Pride is not automatic.
It is not thrust upon us
like responsibility on a new parent,
nor handed to us
on a silver platter.
Rather, it is found.
Bubbling in the depths of our soul.
It grows like the first buds of spring
hindered by the weather
but strong none the less
until it blooms into a full flower.
Why am I proud?
I was proud to be queer
when I first came out
and finally felt myself telling the truth
after a lifetime of lies
as if I had finally brought freedom to myself
instead of shying away
from the life I could live.
I was proud to be queer
when my younger brother came into my room
and said, “Alex, when did you know you weren’t straight”
and after a discussion on my bed
left by saying
“Well, it doesn’t matter”
“I don’t know yet if I’m straight or not.”
I was proud to be queer
when a friend messaged me on Facebook
and trusted me with their biggest secret
“I think I’m bi”
and gave me insight into their life
that no one else knew.
I was proud to be queer
when DOMA and Prop 8 were repealed
and I sat with my friends
and cheered for a victory
that was finally mine
A victory that mattered in my life
A victory not only for me
but for everyone.
But more than just queer
I’m proud to be Jewish
I’m proud to have a community
that welcome me in my entirety
that doesn’t care who I love as long as I love my culture.
I was proud to be a queer Jew
when we discussed homosexuality in a Torah studies class
and the entire class agreed
that the Torah is not an excuse to discriminate.
And I am proud to be a queer Jew.
I am proud of the life I live
I am proud of the voice I’ve been given
I am proud of the fear I have destroyed
And I am proud to be me
in the purest, truest form
I am proud to be me.
This year will mark the 9th year that I have been marching in the Cadillac Barbie Indy Pride Parade in Indianapolis. My son had been out a few years and I took the plunge by joining other members of my PFLAG chapter to march in the parade. I have to say that I was not prepared for what I would witness that morning.
But as I marched in Pride that first year, I learned that not all LGBT people are as fortunate as Matthew. Before the parade started, people began lining the sidewalks along the parade route. At the appointed time, my group began marching. One of the women walking with me was another Jewish mom. She was an “old-timer” and I was a novice.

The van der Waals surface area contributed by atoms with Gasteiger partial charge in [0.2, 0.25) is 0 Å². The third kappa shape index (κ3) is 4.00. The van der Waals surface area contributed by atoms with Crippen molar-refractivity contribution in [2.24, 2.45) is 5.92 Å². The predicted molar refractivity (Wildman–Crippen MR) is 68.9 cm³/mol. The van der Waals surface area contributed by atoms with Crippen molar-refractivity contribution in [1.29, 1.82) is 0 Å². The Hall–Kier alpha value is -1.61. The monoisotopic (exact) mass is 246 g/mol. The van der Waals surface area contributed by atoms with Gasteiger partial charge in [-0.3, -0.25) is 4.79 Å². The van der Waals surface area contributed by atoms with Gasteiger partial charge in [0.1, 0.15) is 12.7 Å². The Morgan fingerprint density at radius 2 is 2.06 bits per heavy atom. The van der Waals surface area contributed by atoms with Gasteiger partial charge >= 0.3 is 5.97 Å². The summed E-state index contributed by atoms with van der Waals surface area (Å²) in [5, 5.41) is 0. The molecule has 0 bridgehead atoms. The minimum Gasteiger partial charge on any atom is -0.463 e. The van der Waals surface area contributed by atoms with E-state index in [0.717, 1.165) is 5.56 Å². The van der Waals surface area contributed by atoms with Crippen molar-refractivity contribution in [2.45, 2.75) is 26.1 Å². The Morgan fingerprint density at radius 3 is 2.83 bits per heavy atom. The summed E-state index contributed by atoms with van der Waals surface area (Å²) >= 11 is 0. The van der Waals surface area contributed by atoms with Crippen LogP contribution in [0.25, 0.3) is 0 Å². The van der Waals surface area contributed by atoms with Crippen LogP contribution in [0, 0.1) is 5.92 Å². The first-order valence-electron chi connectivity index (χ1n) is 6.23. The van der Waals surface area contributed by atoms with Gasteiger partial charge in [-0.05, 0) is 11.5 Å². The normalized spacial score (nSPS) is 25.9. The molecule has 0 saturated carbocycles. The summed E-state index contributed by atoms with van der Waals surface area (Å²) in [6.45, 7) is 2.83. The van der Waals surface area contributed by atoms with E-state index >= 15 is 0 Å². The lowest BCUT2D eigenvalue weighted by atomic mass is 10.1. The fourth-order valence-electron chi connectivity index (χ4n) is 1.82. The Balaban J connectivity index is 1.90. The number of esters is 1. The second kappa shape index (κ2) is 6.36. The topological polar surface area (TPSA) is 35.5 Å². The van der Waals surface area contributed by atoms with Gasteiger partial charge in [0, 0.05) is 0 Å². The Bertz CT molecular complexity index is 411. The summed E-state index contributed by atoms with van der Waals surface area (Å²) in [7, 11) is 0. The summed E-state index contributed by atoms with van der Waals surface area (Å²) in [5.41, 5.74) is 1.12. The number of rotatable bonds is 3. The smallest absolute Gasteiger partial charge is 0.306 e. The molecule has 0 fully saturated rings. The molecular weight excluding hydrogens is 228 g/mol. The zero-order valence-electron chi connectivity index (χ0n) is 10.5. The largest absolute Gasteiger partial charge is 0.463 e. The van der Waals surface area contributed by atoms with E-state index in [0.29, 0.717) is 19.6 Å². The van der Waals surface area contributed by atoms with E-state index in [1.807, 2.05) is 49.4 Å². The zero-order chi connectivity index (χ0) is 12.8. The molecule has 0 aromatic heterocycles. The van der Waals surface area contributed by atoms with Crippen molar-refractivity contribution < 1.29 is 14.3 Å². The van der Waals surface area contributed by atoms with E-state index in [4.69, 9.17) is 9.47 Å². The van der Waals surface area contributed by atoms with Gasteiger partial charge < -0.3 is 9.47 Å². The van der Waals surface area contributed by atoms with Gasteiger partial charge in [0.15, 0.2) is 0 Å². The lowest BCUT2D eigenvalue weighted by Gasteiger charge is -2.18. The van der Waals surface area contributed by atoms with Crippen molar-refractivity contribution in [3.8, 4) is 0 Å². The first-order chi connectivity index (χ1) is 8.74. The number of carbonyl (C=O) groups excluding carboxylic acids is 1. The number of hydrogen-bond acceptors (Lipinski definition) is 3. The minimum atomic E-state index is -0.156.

We walked very slowly down the street behind our PFLAG banner. I was smiling and waving, and then I heard a roaring sound. As the crowd noticed our banner, they began cheering and shouting—”We love you PFLAG—thank you—thank you!” I looked around and realized that it was LGBT adults who were doing the yelling and cheering. I looked at the woman I was marching with and even though she was smiling, she had tears streaming down her face.
I knew that too many LGBT young people faced scorn and isolation from their parents, and were bullied by their classmates. But until that moment, I hadn’t understood that the LGBT adults who lined the sidewalks were still suffering from the pain of rejection from their parents—many of whom were not alive anymore. That pain never went away.
And then I realized that we—the supportive parents of LGBT children—represented the parents that these people never had.
I kept waving and smiling, but now I, too, had tears running down my face.
Annette Gross has continued to support her son and her community by founding the Indianapolis chapter of Keshet Parent & Family Connection program. The Keshet Parent and Family Connection is a diverse network of parents and family members of LGBTQ Jews across the country who are available to offer support to other parents dealing with any stage of their child’s coming out process. Anyone can join or start their own chapter – visit our website to see more!
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At the young age of 5, I started what would be a decade of denial. I should’ve known I was gay when I was in preschool, and I asked my mom if there was a country where I could marry my best friend, Rachel.